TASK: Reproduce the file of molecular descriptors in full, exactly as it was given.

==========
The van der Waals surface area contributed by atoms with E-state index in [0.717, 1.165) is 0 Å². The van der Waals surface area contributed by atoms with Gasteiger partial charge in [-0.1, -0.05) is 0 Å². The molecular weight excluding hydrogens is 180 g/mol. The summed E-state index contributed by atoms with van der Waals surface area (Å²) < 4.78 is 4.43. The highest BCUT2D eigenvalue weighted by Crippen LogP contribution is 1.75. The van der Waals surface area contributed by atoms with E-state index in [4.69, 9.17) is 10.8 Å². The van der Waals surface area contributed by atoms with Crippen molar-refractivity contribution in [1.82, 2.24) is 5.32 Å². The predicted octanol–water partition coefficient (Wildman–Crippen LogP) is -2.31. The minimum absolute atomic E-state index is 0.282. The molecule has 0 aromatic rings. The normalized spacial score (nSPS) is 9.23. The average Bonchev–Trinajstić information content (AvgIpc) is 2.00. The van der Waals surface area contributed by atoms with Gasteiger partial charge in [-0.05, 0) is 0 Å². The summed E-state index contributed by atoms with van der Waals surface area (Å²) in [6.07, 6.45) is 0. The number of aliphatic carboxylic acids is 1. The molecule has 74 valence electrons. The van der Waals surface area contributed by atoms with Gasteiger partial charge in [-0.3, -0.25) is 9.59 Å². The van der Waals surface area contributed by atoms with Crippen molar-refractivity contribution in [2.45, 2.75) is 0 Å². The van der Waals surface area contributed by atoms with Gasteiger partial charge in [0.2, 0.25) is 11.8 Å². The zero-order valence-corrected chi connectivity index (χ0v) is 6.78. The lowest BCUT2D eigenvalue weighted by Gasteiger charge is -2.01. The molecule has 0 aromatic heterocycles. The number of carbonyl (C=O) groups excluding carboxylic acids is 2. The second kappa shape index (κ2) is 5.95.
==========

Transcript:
The van der Waals surface area contributed by atoms with E-state index in [0.717, 1.165) is 0 Å². The van der Waals surface area contributed by atoms with Gasteiger partial charge in [-0.1, -0.05) is 0 Å². The molecular weight excluding hydrogens is 180 g/mol. The summed E-state index contributed by atoms with van der Waals surface area (Å²) < 4.78 is 4.43. The highest BCUT2D eigenvalue weighted by Crippen LogP contribution is 1.75. The van der Waals surface area contributed by atoms with E-state index in [4.69, 9.17) is 10.8 Å². The van der Waals surface area contributed by atoms with Crippen molar-refractivity contribution in [1.82, 2.24) is 5.32 Å². The predicted octanol–water partition coefficient (Wildman–Crippen LogP) is -2.31. The minimum absolute atomic E-state index is 0.282. The molecule has 0 aromatic rings. The normalized spacial score (nSPS) is 9.23. The average Bonchev–Trinajstić information content (AvgIpc) is 2.00. The van der Waals surface area contributed by atoms with Gasteiger partial charge in [-0.05, 0) is 0 Å². The summed E-state index contributed by atoms with van der Waals surface area (Å²) in [6.07, 6.45) is 0. The number of aliphatic carboxylic acids is 1. The molecule has 74 valence electrons. The van der Waals surface area contributed by atoms with Gasteiger partial charge in [-0.3, -0.25) is 9.59 Å². The van der Waals surface area contributed by atoms with Crippen molar-refractivity contribution in [2.45, 2.75) is 0 Å². The van der Waals surface area contributed by atoms with Gasteiger partial charge in [0.2, 0.25) is 11.8 Å². The zero-order valence-corrected chi connectivity index (χ0v) is 6.78. The lowest BCUT2D eigenvalue weighted by Gasteiger charge is -2.01. The molecule has 0 aromatic heterocycles. The number of carbonyl (C=O) groups excluding carboxylic acids is 2. The second kappa shape index (κ2) is 5.95.